Ravenglass and Eskdale Railway
|Ravenglass and Eskdale Railway|
River Irt approaches Miteside Loop, October 2007
|Connections||Cumbrian Coast Line|
|Built by||Whitehaven Mines Ltd.|
|Original gauge||3 ft (914 mm)|
|Owned by||Ravenglass and Eskdale Railway Co. Ltd|
|Operated by||Ravenglass and Eskdale Railway Co. Ltd|
|Length||7 miles (11.3 km)|
|Preserved gauge||15 in (381 mm)|
|Opened||24 May 1875|
|1960||Saved by the Ravenglass and Eskdale Railway Preservation Society and reopened owned by the R&ER Co. Ltd.|
|1976||Celebrated centenary of passenger services on the line.|
|1977||New Radio Control System unveiled|
|2010||Celebrated fifty years of preservation.|
The Ravenglass and Eskdale Railway is a 15 in (381 mm) minimum gauge heritage railway in Cumbria, England. The 7 miles (11.3 km) line runs from Ravenglass to Dalegarth Station near Boot in the valley of Eskdale, in the Lake District. At Ravenglass the line ends at Ravenglass railway station on the Cumbrian Coast Line.
Intermediate stations and halts are at Muncaster Mill, Miteside, Murthwaite, Irton Road, The Green, Fisherground and Beckfoot. The railway is owned by a private company and supported by a preservation society. The oldest locomotive is River Irt, parts of which date from 1894, while the newest is the diesel-hydraulic Douglas Ferreira, built in 2005.
Nearby attractions include: the Roman Bath House at Ravenglass; the Hardknott Roman Fort, known to the Romans as Mediobogdum, at the foot of Hardknott Pass; the watermills at Boot and Muncaster; and Muncaster Castle, the home of the Pennington family since 1208.
- 1 History
- 2 Present operations
- 3 Stations on the route
- 4 Rolling stock
- 5 The line in fiction
- 6 See also
- 7 References
- 8 External links
The original Ravenglass and Eskdale Railway was a 3 ft (914 mm) line opened on 24 May 1875 to transport hematite iron ore from mines around Boot to the Furness Railway standard gauge line at Ravenglass. A tramway separated from the line just after Beckfoot along the route of the current railway and up to Gil Force. There has been dispute about the gauge. It is shown as 3 feet in records but is quoted as 2 ft 9 in (838 mm) in some books such as the ABC of Narrow Gauge Railways. This figure was believed for many years until the present company discovered a sleeper from before the line closed, with spacings between holes made by track spikes confirming the gauge was the wider one. The confusion probably stems from the fact that the line was built under the condition that it was "of a gauge not less than 2' 9" ".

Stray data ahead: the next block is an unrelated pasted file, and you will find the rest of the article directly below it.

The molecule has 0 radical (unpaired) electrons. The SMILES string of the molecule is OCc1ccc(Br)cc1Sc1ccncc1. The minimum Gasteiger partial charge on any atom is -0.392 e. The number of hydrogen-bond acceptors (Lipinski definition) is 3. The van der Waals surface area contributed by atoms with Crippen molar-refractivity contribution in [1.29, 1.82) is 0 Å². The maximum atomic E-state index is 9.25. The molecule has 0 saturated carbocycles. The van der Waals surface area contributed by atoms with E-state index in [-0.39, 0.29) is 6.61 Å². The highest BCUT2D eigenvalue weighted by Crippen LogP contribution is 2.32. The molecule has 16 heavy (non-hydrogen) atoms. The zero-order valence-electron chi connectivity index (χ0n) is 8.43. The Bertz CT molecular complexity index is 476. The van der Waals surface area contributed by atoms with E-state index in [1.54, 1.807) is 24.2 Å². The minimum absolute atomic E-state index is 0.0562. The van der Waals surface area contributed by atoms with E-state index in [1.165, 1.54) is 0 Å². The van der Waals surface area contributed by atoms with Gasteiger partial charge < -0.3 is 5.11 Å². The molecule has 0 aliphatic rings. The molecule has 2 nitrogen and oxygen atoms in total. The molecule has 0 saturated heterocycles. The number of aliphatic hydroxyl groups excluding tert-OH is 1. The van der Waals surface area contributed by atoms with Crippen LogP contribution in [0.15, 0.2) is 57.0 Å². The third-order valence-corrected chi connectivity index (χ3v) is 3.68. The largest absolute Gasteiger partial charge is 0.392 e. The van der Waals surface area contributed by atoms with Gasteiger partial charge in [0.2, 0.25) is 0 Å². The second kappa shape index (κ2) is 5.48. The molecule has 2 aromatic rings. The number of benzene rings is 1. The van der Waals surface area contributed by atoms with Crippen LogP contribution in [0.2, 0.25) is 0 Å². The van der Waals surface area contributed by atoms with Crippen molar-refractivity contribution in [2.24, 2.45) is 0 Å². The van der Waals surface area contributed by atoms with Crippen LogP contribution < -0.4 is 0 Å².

Following requests from the residents of the valley for a passenger service, the railway was upgraded to meet the minimum standards of the Board of Trade, and the first passenger trains ran in November 1876. It was the first public narrow-gauge railway in England. However, the cost of upgrading the line for passengers left the railway company with substantial debts which it was unable to pay off. The company was forced to declare itself bankrupt in 1877, although trains continued to run under the control of a series of receivers. Unfortunately, all but one of the iron ore mines closed within 10 years of the railway opening, and there wasn't enough traffic from other sources (local goods and passengers from the villages and farms of the valley) for the railway to sustain itself. In later years, the railway did become popular with summer tourists, but this wasn't enough to offset the railways running costs.
In 1905, a passenger train was derailed at Murthwaite due to a combination of a defective locomotive and defective track. By 1908 the track-work was is such poor condition, it was declared unsafe for passengers by the Board of Trade. The railway closed to passengers that year. Goods trains continued to run whilst attempts were made to raise money to rebuild the railway. These attempts failed, and the railway closed completely in April 1913
Conversion to 15in gauge
In 1915 Wenman Joseph Bassett-Lowke and Robert Proctor-Mitchell, two model makers, converted the line to the 15 in (381 mm) gauge that it is today. The first train operated over the regauged line on 28 August 1915. By 1917, the entire line had been converted and trains were running along the whole length. Initially, services were operated using the Bassett-Lowke-built, to-scale 4-4-2 Sans Pareil. Rolling stock was augmented by Sir Arthur Heywood's Duffield Bank line, following Sir Arthur's death in 1916. These included the 0-8-0 locomotive Muriel, whose frames and running gear were rebuilt as River Irt.
As well as passengers, the line transported granite between Beckfoot Quarry and Murthwaite crushing plant. From Murthwaite to Ravenglass the track ran as dual gauge for a time, with 4 ft 8 1⁄2 in (1,435 mm) standard gauge track straddling the 15 in (381 mm) gauge rails. A diesel locomotive was obtained in 1929 to work this section and details are in Ravenglass and Eskdale Railway locomotives. The line carried much of the goods and produce for the valley. By the mid-1920s, the line had been extended to its present terminus at Dalegarth Station. Passenger trains did not run during World War II.